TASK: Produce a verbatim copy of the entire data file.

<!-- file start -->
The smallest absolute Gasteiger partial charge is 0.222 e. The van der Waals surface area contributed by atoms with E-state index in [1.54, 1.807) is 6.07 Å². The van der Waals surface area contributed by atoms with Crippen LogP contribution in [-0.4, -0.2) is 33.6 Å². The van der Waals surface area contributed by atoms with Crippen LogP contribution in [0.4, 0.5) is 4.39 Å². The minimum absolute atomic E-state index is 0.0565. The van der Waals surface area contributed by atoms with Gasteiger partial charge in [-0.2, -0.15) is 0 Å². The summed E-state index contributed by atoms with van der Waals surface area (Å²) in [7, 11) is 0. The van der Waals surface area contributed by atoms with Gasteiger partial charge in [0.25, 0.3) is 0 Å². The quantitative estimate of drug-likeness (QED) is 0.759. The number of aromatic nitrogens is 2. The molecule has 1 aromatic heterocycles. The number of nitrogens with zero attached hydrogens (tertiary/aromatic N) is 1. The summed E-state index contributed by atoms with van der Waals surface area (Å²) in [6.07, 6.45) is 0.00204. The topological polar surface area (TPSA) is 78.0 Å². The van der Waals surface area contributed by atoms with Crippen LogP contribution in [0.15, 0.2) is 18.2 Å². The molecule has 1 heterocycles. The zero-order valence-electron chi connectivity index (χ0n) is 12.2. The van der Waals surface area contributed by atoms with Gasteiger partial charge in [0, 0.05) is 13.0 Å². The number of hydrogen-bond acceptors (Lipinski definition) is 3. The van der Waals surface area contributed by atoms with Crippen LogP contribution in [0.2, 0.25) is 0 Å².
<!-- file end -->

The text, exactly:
The smallest absolute Gasteiger partial charge is 0.222 e. The van der Waals surface area contributed by atoms with E-state index in [1.54, 1.807) is 6.07 Å². The van der Waals surface area contributed by atoms with Crippen LogP contribution in [-0.4, -0.2) is 33.6 Å². The van der Waals surface area contributed by atoms with Crippen LogP contribution in [0.4, 0.5) is 4.39 Å². The minimum absolute atomic E-state index is 0.0565. The van der Waals surface area contributed by atoms with Gasteiger partial charge in [-0.2, -0.15) is 0 Å². The summed E-state index contributed by atoms with van der Waals surface area (Å²) in [7, 11) is 0. The van der Waals surface area contributed by atoms with Gasteiger partial charge in [0.25, 0.3) is 0 Å². The quantitative estimate of drug-likeness (QED) is 0.759. The number of aromatic nitrogens is 2. The molecule has 1 aromatic heterocycles. The number of nitrogens with zero attached hydrogens (tertiary/aromatic N) is 1. The summed E-state index contributed by atoms with van der Waals surface area (Å²) in [6.07, 6.45) is 0.00204. The topological polar surface area (TPSA) is 78.0 Å². The van der Waals surface area contributed by atoms with Crippen LogP contribution in [0.15, 0.2) is 18.2 Å². The molecule has 1 heterocycles. The zero-order valence-electron chi connectivity index (χ0n) is 12.2. The van der Waals surface area contributed by atoms with Gasteiger partial charge in [0, 0.05) is 13.0 Å². The number of hydrogen-bond acceptors (Lipinski definition) is 3. The van der Waals surface area contributed by atoms with Crippen LogP contribution in [0.2, 0.25) is 0 Å².